Five years ago I met a recently retired firefighter who told me that what he missed most from the job was all the little things you had to know to be good at it.
For instance, there was this one commercial building in his engine company’s neighborhood. Because of the way local traffic flowed and the position of the hydrants nearby, if there were a fire at this building, the fire engine would actually pass one side of the building but then have to make a couple tricky turns before getting close enough to a hydrant to hook up to it. Those extra turns cost precious seconds.
So this firefighter, who drove the engine, would actually drop a man off as he passed the building, and this other firefighter would hustle down an alleyway to get to the hydrant, remove the cap and get his wrench on, so he was ready to hook the engine up as soon as the driver worked it over to the proper side of the structure. This tactic bought some time.
The first time a new firefighter did this alley run properly he would always look very satisfied, the retiree recalled.”He had to be there,” the man said. “He knew what to do. He felt good.”
Beyond the good vibes, the story illustrates two things about firefighting: One is that seconds count. The other is that you’ve got to know how to use those seconds.
The mayor’s proposal to close 20 fire companies poses potential problems on both counts. Fire companies will have to cover more territory to replace the closed companies, increasing response times. And for awhile at least, some fire companies may have greater responsibility for buildings they don’t know as intimately as the closed companies did.
Potential broad effects
Fire company closings have been threatened before and never come to pass. The threat of closures could just be part of the annual budget dance. The Bloomberg administration has said the closures are not a step it wants to take. “Last year we had the most runs in our history,” said Fire Commissioner Sal Cassano at a City Council hearing this week. “We save lives every day. I don’t want to close fire companies.” But his civilian staff has already been “decimated,” the commissioner says, so “there’s no place else to go but fire/EMS operations.”
Cassano acknowledged that, yes, if companies close, response times will creep up citywide and rise more substantially in the areas directly affected by the cuts.
But the effect will be felt across an even larger area when there are large fires. Even for the smallest structural fire, that local firehouse near you gets help putting it out: four engine companies, which apply water, and three ladder companies, which perform rescues and ventilate fires to direct their course, respond to such a blaze.
A second alarm fire calls for eight engines and five ladders; a third alarm, 12 and seven, and so on. While the total number of structural fires has dropped (from 30,000 in 1993 to 27,000 in 2010), there’s less of a discernible trend in more serious fires. Last year, for example, saw the most three-alarm fires since 1999, and more fires of five alarms or greater (12) than in any year since 1993.
So if companies close, their absence could be felt not just in their immediate vicinity but over the wider area where they responded to larger incidents. “If they are successful and close Engine 271,” Uniformed Firefighters Association president Steven Cassidy said at a rally outside the Bushwick firehouse last Friday, “a vacancy is created somewhere else.”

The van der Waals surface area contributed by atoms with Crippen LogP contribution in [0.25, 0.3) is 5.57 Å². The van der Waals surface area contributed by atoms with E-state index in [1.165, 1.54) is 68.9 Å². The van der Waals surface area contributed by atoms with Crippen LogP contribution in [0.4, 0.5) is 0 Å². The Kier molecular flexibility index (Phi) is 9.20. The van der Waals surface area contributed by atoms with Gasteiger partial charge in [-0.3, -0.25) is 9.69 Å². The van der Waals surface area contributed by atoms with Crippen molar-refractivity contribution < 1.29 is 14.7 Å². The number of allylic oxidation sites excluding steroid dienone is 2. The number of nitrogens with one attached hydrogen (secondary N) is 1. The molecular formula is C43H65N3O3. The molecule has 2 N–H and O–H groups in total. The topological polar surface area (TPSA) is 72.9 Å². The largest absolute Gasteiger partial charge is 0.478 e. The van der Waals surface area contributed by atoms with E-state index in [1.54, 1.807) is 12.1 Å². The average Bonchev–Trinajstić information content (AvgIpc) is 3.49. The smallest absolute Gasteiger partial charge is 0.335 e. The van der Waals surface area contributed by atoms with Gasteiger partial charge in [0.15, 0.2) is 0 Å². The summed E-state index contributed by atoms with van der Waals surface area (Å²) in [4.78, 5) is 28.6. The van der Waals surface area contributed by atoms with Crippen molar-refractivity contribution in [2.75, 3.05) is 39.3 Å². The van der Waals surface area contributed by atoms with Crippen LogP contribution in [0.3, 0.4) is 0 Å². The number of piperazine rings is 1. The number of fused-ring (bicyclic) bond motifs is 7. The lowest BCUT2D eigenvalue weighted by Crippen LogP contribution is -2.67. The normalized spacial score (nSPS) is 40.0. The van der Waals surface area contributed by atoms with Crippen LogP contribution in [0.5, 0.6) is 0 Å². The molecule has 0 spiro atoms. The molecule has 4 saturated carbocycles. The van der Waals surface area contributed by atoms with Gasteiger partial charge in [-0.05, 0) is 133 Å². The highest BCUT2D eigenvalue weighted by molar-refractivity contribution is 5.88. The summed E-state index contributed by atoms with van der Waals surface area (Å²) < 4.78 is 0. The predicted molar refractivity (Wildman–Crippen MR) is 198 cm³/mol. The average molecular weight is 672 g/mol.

(Under pressure from the City Council, the administration this week released the list of companies slated for closure, and Engine 271 was not on it.)
Looking deeper at response times
The debate over the closings will revolve around response time, which is time from when a fire company is dispatched to when they arrive at a fire scene. Most attention will focus on the citywide response time number, usually treated as the best indicator of how FDNY is doing.
But the department’s decision six months ago to reduce 60 engine companies from five men to four men–another budget cut–complicates the analysis.
The effect of the move to four-man engines, Cassano said, is that the first engine company on a fire scene has been told to wait for the arrival of a second engine before stretching hoses to fight the fire.
The firefighters on the first engine don’t stand around and wait, of course; they get ready so when the second engine arrives they can work together quickly. But if firefighting can’t begin until another engine arrives, the response time that matters might be the one for the second engine.
And the FDNY predicts that in the case of some (but not all) of the companies slated for closure, “second arriving” time will increase substantially. One instance: Engine 4 now arrives as the second due engine in 4:39; in its absence, second arrivals in that area will be at around 5:45.
FDNY considers that travel time within acceptable limits. And the department says it targeted companies in areas that had good response times and where other companies could pick up the workload.
Al Hagan, head of the Uniformed Fire Officers Association, is skeptical. “The Fire Department is like a fabric. Every company is a thread,” he said at last Friday’s rally. “If you start to remove threads, you weaken the entire cloth.”